Living Lab Fourth Year Fellows

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  • Continuing the Conversation of ePorfolios
  • #13699

    Prof. Karen Goodlad

    Greetings from the AAC&U conference: Disruptions, Innovations and Opportunities.

    Jonas and I are thinking and learning a lot about ePortfolios and how an ePorfolio can best reflect student learning. If you are planning to incorporate student reflection in your teaching could you do this with an ePortfolio? What inquiring question about your course would you ask? What aspect of learning would they reflect on? How will you integrate what you are learning from the assignment into your course?

    Leave a reply to one or more of the questions above or respond with a question of your own. We would like to continue this conversation with you.


    Aida Egues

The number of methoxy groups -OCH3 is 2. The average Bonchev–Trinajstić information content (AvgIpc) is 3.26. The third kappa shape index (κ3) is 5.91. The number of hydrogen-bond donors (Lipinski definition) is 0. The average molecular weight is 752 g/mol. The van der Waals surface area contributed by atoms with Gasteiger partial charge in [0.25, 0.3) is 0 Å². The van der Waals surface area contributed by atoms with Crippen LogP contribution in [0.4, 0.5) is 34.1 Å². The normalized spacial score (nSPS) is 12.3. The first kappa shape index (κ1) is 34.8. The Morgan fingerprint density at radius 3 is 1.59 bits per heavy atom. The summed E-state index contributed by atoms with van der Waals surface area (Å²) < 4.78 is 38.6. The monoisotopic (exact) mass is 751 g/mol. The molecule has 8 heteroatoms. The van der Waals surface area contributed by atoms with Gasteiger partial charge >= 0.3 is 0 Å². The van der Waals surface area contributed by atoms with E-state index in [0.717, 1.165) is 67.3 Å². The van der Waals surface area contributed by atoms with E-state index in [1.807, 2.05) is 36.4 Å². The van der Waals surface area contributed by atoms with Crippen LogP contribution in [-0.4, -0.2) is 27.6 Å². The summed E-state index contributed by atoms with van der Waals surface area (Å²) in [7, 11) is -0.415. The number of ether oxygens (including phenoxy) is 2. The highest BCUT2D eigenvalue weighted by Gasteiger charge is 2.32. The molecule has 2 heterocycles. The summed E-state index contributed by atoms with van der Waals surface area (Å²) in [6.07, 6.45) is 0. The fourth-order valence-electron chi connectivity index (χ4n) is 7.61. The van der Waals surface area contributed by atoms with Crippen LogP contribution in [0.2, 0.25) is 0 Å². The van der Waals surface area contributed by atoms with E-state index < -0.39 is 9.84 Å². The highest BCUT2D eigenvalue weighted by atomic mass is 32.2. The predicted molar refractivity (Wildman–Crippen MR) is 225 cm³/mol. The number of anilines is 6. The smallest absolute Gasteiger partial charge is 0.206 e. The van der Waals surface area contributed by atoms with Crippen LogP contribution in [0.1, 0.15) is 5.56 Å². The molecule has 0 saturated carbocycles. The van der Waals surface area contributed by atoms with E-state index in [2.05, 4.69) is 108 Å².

Hi, All. I do incorporate the ePortfolio to reflect student learning. As part of their service learning project in Community Health Nursing, students include a self-reflection in the collective of the project, as well as in their own ePortfolio. Since the service learning project is part of the course, yet carried out in the clinical component of the course, students must self-reflect on how the project allowed them to meet their nine (9) clinical objectives. The question is thus: describe in narrative form, how did you feel that you met the nine (9) clinical objectives for the course, through the service learning project? Then, students discuss how they feel they worked to achieve professionalism, ethical conduct, political advocacy, collaboration, teamwork, etc. Their own clinical instructor evaluates the students, and this evaluation stands alone and apart from the self-reflection I ask of them. When students evaluate themselves, with honesty and planned intention, they become richer in the experience of tying didactic and clinical approaches to their conduct. Our OpenLab course sites have links to all students’ ePortfolios, which I read, and provide feedback. The entire clinical group (up to ten students) read each other’s ePortfolio Self-Reflection, and discuss them in class. To me, it is important that students post the best example of their writing, and that they share in that insightful work. As the reflections are read, I collect key points of students’ writing, anonymously share those key points, and use them to improve upon the next project of the following semester.

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